The Liquidity Preference Theory of Interest comes from the Keynesian school of economics, and it forms the basis of Keynes' ideas about the demand for money in the economy. It also forms the basis of Sir John Hicks' LM Curve in his IS-LM Model of macroeconomic stabilization.
In a nutshell, the liquidity preference theory of interest is concerned with the desirability of different financial assets in terms of their liquidity and yield.
Naturally, any investor would like their assets to be as liquid as possible in order that they can be converted into cash as quickly as possible should the need arise. Cash itself is the most liquid asset of all, but holding cash comes at the cost of the lost earnings that could have been generated by investing in something that earns income i.e. a yield.
The ideal combination of liquidity and yield will differ according to each investor's preferences, but more of both is always desirable wherever it is possible. However, in reality, any efficient investment portfolio will necessarily need to sacrifice some of one to get more of the other.
The liquidity preference theory of interest rates came into being as an alternative to the flawed classical theory which sets interest rates as being determined by the supply of savings and demand for investment loans i.e. higher interest rates induce more saving but deter investment. Where the two curves intersect the market is cleared at a given interest rate just as in any other supply and demand model.
The classical model may still have relevance in the long run, when the economy is operating at full capacity and fluctuations in money markets have no permanent effects, but in the short run the money market certainly matters and a more complete model of liquidity is needed.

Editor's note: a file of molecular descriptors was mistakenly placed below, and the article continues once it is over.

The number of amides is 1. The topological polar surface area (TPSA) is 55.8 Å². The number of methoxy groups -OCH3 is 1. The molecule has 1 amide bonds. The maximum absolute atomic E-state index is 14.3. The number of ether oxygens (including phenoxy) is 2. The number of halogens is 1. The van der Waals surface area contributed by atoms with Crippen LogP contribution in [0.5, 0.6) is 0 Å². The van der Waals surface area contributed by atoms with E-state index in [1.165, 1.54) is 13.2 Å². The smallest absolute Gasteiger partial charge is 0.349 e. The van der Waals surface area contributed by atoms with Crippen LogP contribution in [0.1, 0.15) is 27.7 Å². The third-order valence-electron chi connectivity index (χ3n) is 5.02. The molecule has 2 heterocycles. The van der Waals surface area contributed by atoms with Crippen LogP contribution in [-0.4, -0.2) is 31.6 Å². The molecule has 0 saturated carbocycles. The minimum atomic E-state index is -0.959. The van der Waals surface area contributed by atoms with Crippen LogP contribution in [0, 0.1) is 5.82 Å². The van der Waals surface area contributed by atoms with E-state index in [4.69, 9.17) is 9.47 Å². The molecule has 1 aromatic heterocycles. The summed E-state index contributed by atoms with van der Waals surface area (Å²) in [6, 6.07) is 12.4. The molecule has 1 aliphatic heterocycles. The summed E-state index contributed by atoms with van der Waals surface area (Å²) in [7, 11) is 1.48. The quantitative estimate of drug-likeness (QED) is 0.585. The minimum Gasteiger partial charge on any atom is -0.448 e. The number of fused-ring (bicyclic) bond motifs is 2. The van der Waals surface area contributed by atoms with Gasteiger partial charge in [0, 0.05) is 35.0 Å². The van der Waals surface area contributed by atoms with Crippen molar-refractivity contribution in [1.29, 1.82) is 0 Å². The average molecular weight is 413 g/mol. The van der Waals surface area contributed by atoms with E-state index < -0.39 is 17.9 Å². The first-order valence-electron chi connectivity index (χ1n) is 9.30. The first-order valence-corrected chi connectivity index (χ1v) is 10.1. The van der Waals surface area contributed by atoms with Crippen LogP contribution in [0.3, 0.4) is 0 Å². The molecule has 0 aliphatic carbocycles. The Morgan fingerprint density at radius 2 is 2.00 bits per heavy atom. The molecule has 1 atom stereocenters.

Keep in mind that the liquidity preference model comes from Keynes' general theory, meaning that the emphasis is on the aggregate demand side of the economy as a determinant of economic output, at least in the short term. Effective aggregate supply is assumed to be on the horizontal section of the curve with plenty of spare capacity for the economy to grow without causing inflation.
One of the problems with the classical model is that it fails to take into account the effects of the fractional reserve banking system i.e. credit/lending can be created out of thin air by the banking system such that the supply of money can be massively extended without any associated increase in interest rates. This is, of course, one of the primary reasons why the western world has racked up such enormous debts over the last few decades even though interest rates have actually fallen to near zero rates.
Contrary to the classical theory, the liquidity preference model correctly emphasizes that it is demand for money from borrowers, not supply of money from savers, that drives the credit market and determines interest rates. The supply of money is determined by the central bank and the fractional reserve banking system.
Keynes defines three components of liquidity preference i.e. the various demands for money:
The transaction demand for money is as simple as the name suggests, it refers to that proportion of income that people wish to keep on hand in order to make their daily purchases. An important implication here is that the liquidity preference here is for 'real money' not nominal money i.e. if prices change then the amount of money demanded in order to make our desired purchases will also change.